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Full text of "Treatise On Applied Analytical Chemistry(Vol-1)"

96

SODIUM CARBONATE

10.  Ammonia.—See Caustic Potash.

11.  Sodium Hydroxide.—3 grams, dissolved in 50 c.c. of water, are
treated with 6 grams of crystallised barium chloride, dissolved in 50 c.c.
of water and the solution shaken and filtered.    The filtrate gives a red
coloration with phenolphthalein if sodium hydroxide is present.    For the
quantitative determination, sec 17 (below).

Traces of caustic alkali are readily detected also by moistening the sample
with a few drops of Dobbin's reagent (yellow coloration). This reagent is
prepared by adding to an aqueous solution of 5 grains of potassium iodide
a solution of mercuric chloride until a. permanent precipitate1: just appears;
after filtration, i gram of ammonium chloride is added and then dilute
sodium hydroxide solution until a precipitate, is formed; after filtering
again, the volume is made up to I litre.

12.  Sodium Bicarbonate.   -A few grains are healed ut about 250°
in a test-tube with a. delivery-tube1 dipping into lime water :   the latter
becomes turbid if bicarbonate' is present.    Quantitative1 determination is
made as with Sodium bicarbonate (3).

13.  Sodium  Sulphide........-The   r : 10 solution  is either treated with

sodium nitropriissiele solution  (violet, coloration) or acitlinVd with elilute
hydrochloric acid and tested with, lead acetate paper (brown coloration).
For quantitative determination, «w 17 (below).

14.  Sodium Sulphite........The i: : 10 solution, containing a little starch

paste, is acielifled with acetic acid and tested with dilute iodine solution
(deceleration).    For quantitative determination, .sw 1:7 (below).

15.  Determination of the Moisture (in calcined or Solvay soda).—
5 grams are heated for 30 minutes at 300" in a platinum crucible innnerseel
in a sand-bath, cooled in a, desiccator and weighed.

16.  Determination of the Strength.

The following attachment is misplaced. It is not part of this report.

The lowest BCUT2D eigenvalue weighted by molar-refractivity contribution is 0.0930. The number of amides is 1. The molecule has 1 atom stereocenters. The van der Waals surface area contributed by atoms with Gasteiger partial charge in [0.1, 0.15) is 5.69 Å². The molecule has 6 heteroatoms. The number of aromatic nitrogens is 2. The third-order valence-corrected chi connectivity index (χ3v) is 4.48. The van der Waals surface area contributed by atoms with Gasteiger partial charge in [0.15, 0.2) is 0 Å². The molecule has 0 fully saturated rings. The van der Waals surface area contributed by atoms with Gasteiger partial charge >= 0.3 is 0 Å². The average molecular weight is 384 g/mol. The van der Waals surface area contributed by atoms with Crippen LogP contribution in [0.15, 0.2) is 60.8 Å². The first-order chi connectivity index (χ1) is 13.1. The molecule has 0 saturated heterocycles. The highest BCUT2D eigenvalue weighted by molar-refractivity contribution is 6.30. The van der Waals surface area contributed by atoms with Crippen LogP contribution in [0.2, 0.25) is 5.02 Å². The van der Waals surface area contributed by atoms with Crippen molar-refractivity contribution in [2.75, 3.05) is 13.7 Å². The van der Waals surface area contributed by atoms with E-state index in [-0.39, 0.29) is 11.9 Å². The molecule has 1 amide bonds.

(«) CRYSTALLISED SODA. 5 grams aro dissolved in watesr to i litres,
50 c.c. of this solution (••••• 2-5 grams of substance) being titrated in the
cold with N--hydrochloric acid (methyl orange), i c.c, M-IK/l - • 0-053
gram Na./'(..)., ~ 0-143 gram Naa('().,-|» ioll,,O.

(b) CALCINED SODA.   Kithar of two methods may be used.

1.  English Mdlwtt.    26-5 grams of substance are dissolved in hot water,
the liquid being made up when cold to 500 c.c. and, if 'necessary, filtered ;
50 c.c. of the-  filtrate (: ; 2-65 grams of substance)  are titrated  in the
cold with N-HC1 in presence of methyl orange ;   i c.c. N-acid ™ 2% of
Na8C03.

2.  German Method (Lunge's conditions, adopted by the German soela
manufacturers).    2-65   grams  of  substance,   previously   dehydrated,   are
dissolved in water and the unliltel-ed solution titrated with N 4K"l in presences
of methyl orange:   ,r c.e. N-acid    -2% of Nauroa,

The! value of the soda is expressed in dt'tfm's, expressing the etui lout in sodium
carbonate; en* in sodium oxide*. I'Yeneli or (lay-Lussat: degrees, a,nd also English
degrees, give the percentage of Na^O in the commercial soda,; English degrees
arc, however, slightly greater than the French, tin1 e«inivaleul of .sodium oxide
being taken as 32 instead of 31. German degrees give the content of NaaC'()3.
Lastly, French 1 )escroixilles degrees indicate* the grams of inonohyelrate sul-
phuric acid (!Tj,S04) necessary to neniiraliKe 100 grams of the sotla, Thus, ixceed 2%, otherwise the price is subject